Anna Zamecka’s documentary is a story about growing up, depicted as the process of abandoning one’s illusions. This painful, beautiful film is one of the most frequently awarded documentaries of the past few years, including Best Documentary at the European Film Awards 2017.
On the day of Nikodem’s Holy Communion, Ola dresses her autistic brother to make him look smart for the church ceremony. A moment later, she dresses herself, devoting a lot of time to fastening her zip. She is not helped by anyone.
Ola is 14 years old. She is the head of the family. Her father is not good in handling reality. He does not know how to take care of the family, does not see their many everyday shortcomings. He likes to have a couple of beers and watch television. Nikodem, Ola's 13-year-old autistic brother, lives in his own world. He believes himself to be a wild animal. Their mother lives separately with another man and has a baby with him. Ola believes that her mother will soon come back home. Nikodem is to receive the Sacrament a few years late. For Ola, the celebration is a chance to unite her parents again.
Anna Zamecka’s debut documentary is a sensation at international festivals, winning in Locarno, Amsterdam, and Lipsk. Next to Zofia Kowalewska's Więzi, another intimate family portrait, Communion is the most awarded Polish documentary of the past few years. Its success is not a surprise as Zamecka's film is touching, beautiful, and very mature. When describing the girl who is forced to grow up too quickly, the debuting director avoids false tones, turgid figures, and big words. She seduces with the sweet and sour ambiance and the ability to talk about people without judging their morality.
During Communion, fans of Polish documentaries will immediately be reminded of Agnieszka Zwiefka’s Królowa Ciszy about a deaf-mute Romani girl and Lilia Duda's Hercules about a handicapped boy taking care of his dysfunctional parents. The aforementioned directors also tried to paint portraits of great little heroes who walk through life with their head held high. In both latter films, one can hear accusations against the world – against the inefficient state which is not able to guarantee children good care, the society which pushes entire social groups to its margins, and the transformation which was not equally fruitful for everyone.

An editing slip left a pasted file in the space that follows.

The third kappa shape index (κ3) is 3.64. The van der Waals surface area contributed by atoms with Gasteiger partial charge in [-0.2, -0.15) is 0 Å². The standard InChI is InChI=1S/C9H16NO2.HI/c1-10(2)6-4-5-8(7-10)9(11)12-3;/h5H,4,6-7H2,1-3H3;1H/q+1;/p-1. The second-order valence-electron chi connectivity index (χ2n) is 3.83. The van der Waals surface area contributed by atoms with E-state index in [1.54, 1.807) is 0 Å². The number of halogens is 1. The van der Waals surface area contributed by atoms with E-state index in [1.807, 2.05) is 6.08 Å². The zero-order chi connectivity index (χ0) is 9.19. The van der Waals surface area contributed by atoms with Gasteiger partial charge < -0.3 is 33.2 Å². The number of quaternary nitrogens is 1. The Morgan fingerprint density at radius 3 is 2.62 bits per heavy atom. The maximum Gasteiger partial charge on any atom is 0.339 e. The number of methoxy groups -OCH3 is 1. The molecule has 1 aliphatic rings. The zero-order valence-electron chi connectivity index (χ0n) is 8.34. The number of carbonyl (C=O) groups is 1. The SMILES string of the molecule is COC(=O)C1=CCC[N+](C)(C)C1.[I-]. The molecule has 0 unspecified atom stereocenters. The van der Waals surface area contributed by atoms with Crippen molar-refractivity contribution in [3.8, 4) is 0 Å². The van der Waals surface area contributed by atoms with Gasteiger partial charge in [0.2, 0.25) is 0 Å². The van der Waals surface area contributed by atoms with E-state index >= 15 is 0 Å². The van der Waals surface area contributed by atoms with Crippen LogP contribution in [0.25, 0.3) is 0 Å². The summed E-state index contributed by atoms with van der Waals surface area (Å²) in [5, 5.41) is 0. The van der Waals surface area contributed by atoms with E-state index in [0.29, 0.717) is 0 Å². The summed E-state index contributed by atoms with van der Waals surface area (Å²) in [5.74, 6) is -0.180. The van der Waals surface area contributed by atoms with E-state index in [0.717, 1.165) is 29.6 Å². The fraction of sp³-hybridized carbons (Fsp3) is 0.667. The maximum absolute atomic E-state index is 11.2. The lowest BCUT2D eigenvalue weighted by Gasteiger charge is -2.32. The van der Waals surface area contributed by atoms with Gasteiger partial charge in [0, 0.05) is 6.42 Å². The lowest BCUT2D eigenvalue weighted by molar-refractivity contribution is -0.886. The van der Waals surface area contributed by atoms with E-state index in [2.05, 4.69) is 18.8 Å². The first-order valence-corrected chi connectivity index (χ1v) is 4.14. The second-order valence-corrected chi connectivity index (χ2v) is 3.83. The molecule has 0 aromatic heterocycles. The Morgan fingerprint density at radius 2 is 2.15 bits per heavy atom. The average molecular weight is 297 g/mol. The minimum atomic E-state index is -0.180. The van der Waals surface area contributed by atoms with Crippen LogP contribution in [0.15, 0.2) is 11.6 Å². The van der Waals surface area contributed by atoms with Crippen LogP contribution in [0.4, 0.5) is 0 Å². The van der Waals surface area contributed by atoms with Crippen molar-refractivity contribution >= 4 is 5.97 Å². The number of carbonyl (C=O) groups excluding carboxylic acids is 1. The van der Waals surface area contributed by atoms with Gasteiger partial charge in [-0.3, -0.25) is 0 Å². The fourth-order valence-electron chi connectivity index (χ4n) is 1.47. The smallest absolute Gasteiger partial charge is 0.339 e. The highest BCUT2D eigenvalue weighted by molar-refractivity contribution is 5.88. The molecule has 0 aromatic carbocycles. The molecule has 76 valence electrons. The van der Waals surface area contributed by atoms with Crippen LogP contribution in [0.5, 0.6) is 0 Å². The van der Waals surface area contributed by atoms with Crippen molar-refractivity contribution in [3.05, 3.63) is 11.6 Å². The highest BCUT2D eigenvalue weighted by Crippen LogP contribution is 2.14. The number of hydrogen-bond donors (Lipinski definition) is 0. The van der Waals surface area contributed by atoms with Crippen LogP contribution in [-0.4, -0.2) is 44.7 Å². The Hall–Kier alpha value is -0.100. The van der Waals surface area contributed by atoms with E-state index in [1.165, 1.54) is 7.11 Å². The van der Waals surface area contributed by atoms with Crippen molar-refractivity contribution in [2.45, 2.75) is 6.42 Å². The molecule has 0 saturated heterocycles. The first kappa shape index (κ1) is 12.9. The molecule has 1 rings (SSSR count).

One cannot find any accusations in Zamecka’s film. It is not a story of Ola’s fight with the evil world. She is the world – her emotions, regrets, desire for innocence and rest; her painful longing for her mother, love, and a return to the role of a child. Zamecka does not accuse anyone – neither the social services which are not able to solve the girl’s problems, nor Ola’s parents. The director sees the clumsiness of the father but also shows his true love for his children. Nor does she accuse the mother, who left her family for another man. The director explained in an interview with Piotr Czerkawski for Dziennik:
It is comfortable for us to believe that women enter the role of mother naturally, guided by natural instincts, whereas maternal love is unconditional. In Communion I tried to show that in spite of appearances it is not that easy.
Zamecka’s film is not about guilt and sin. It is a touching and at the same time funny story about the desire for closeness. The young director flawlessly balances between drama and comedy, juxtaposing the touching moments with humorous ones. A good example of this practice is when the teenager negotiates with her curfew with her father or when the handicapped Nikodem states that ‘overeating is not a sin for me. It is a virtue’ and argues that the three Christian virtues are faith, hope, and overeating.
However, the humorous counterparts do not change the overwhelming message of the film, which states that growing up is a road full of disappointments and to reach it, one has to abandon childish dreams and naïve images of oneself and those closest to us.
Anna Zamecka’s documentary is a mature work by a mature artist. Her film is touching but avoids too much sentimentality. It sometimes make us laugh but never loses its dramatic ambiance. Communion is a touching, beautiful and intelligent film – exactly like its young protagonist.
- Communion, written and directed by: Anna Zamecka. Cinematography: Małgorzata Szyłak. Produced by: Aurora Films. The film is also available on HBO. Premiere: 25 November 2016.